News & Insights

Client Alert

November 30, 2018

FTC Closes Its Investigation Into Hospital Merger After Massachusetts Attorney General Settlement


The Federal Trade Commission voted unanimously to close its investigation into the proposed merger of two health systems in eastern Massachusetts.  The proposed transaction would bring together the Care Group, Inc., the parent company of Beth Israel Deaconess Medical Center, Mount Auburn Hospital, and New England Baptist Hospital with the Lahey Health System, Inc., Seacoast Regional Health System, and BIDCO Hospital, LLC.

The parties negotiated a settlement with the Massachusetts Attorney General’s Office that would cap prices for seven years, mandate participation in the state’s Medicaid and Children’s Health Insurance Program MassHealth, and require $71.6 million in investments supporting healthcare services for low-income and underserved communities in Massachusetts. The $71 million investment includes $41 million to fund and support affiliated community health centers and safety net hospitals, $8.8 million in additional financial support for affiliated community health centers, $5 million to expand access to health care for communities of color and low-income communities and $16.9 million to improve access to mental health and substance use disorder treatment. The parties must also engage a monitor to ensure compliance with the settlement.

The FTC issued a statement explaining its reasons for closing its investigation, noting that the decision “whether to take an enforcement action was a close call” but that the “Commission does not typically pursue behavioral remedies in merger cases.”  Interestingly, the Commission noted that this transaction may provide a good opportunity for a retrospective study of merger effects, including the effects of efficiencies suggesting that it may keep a close eye on this market.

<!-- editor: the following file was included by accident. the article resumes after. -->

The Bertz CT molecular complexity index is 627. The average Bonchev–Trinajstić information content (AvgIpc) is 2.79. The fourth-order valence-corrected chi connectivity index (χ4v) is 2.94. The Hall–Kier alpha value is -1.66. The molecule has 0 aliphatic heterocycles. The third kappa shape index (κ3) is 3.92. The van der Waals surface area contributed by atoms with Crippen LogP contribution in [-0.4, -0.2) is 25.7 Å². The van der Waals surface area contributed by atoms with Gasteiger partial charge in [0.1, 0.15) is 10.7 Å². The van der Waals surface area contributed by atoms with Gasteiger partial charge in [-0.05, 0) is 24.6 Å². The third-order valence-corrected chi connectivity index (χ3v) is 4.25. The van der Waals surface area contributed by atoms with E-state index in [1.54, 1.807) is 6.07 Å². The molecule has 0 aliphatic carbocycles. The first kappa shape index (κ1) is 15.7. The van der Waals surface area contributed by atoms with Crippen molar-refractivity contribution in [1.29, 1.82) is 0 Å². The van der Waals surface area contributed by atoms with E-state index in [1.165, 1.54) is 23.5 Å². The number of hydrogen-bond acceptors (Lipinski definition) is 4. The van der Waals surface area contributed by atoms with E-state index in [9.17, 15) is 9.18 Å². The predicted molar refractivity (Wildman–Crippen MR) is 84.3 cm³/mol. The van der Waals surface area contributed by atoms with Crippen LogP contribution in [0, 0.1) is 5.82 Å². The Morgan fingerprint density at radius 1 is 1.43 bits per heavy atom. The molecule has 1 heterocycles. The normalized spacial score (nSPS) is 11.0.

Takeaways

Hospital providers should note that even if the FTC decides not to pursue an enforcement action, a transaction may still be subject to state antitrust action.  In addition, state antitrust concerns may be able to be addressed through behavioral remedies rather than divestiture in contrast to  the federal antitrust agencies who will generally seek structural relief  to address antitrust concerns arising from hospital system consolidation.  The FTC in particular has been reluctant to accept behavioral remedies to resolve competitive concerns in mergers because such remedies can be difficult to structure and hard to oversee since the Commission lacks the resources to monitor such arrangement effectively.  The Antitrust Division of the Department of Justice historically has been more willing to accept such remedies but more recently has stated that the division will cut back on behavioral commitments and rely more on structural relief to remedy merger concerns.